Perhaps the silliest chapter in US tax law administration came to a close on June 12, 2014 and with it goes the ubiquitous “Circular 230 Notice” on emails and every other type of writing.
Several years ago, by administrative fiat, someone at the IRS decided that those tax practitioners wishing to practice before the IRS had to declare that any writing issued that could be deemed to be a tax opinion was not unless it was. And with that, tax lawyers and CPAs included the appropriate statement at the bottom of each email. Failure to do so exposed the practitioner to certain penalties. Those reading this blog have likely used it and if not have certainly seen it. Heck, it was even on this website. This author’s first thought that fateful day some years back was that he and likely everyone else would put it one everything out of caution and it would soon become worthless. And that is what happened, almost immediately.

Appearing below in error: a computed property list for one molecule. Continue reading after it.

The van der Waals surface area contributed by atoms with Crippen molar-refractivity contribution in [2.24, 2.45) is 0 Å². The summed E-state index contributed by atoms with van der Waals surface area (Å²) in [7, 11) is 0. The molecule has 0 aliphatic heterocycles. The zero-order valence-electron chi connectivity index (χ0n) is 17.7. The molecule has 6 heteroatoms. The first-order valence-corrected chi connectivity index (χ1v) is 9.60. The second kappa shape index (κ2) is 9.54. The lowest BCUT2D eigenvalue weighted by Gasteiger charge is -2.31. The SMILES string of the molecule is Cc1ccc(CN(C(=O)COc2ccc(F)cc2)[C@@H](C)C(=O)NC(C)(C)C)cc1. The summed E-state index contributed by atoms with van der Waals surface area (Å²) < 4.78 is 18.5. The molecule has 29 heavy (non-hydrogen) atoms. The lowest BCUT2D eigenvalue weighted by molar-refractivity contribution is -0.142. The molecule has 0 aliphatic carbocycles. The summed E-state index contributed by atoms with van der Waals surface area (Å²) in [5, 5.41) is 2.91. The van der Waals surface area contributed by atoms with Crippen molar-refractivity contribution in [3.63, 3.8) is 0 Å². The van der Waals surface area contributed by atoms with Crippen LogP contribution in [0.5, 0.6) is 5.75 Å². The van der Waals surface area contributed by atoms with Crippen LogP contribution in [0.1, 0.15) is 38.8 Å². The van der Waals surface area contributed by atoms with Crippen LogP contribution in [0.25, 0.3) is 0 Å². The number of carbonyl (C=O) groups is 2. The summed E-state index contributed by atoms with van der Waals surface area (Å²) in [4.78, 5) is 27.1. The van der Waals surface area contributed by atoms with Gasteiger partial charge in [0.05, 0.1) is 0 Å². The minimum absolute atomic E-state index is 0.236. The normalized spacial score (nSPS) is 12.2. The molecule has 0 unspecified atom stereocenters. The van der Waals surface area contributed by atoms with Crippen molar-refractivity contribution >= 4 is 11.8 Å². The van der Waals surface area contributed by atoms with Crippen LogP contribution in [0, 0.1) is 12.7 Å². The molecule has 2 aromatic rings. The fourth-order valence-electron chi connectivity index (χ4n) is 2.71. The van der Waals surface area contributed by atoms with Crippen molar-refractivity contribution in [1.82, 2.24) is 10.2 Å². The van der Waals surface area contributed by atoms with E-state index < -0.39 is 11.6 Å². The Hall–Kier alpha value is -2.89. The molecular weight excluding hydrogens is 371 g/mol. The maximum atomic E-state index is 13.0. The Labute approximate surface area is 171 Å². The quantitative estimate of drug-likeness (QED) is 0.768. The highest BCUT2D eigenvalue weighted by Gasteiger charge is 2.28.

Tax lawyers did it for professional correspondence as did CPAs. Then it migrated to non-tax professionals, like insurance agents and stock brokers, who never had to worry about practicing before the IRS, but they did it anyway not understanding why they did it. Then it appeared on emails about little league practice and bridal showers and landscaping estimates. Clearly it reached ridiculous levels.
Its purpose was to put on notice taxpayers intent on abusing the system and then avoiding penalties if caught with the tax version of “the devil made me do it,” i.e. my tax lawyer said it was OK, that there were times when this shield might not work. Instead it became just more digital background noise that no one paid any attention to due to its ubiquity. Well, no more. Ding dong the Circular 230 Disclaimer is dead, destined to live on perhaps only at the bottom of those emails announcing cake in the break room sent by folks who not only don’t know why it’s there and may never know that it need not be there any longer.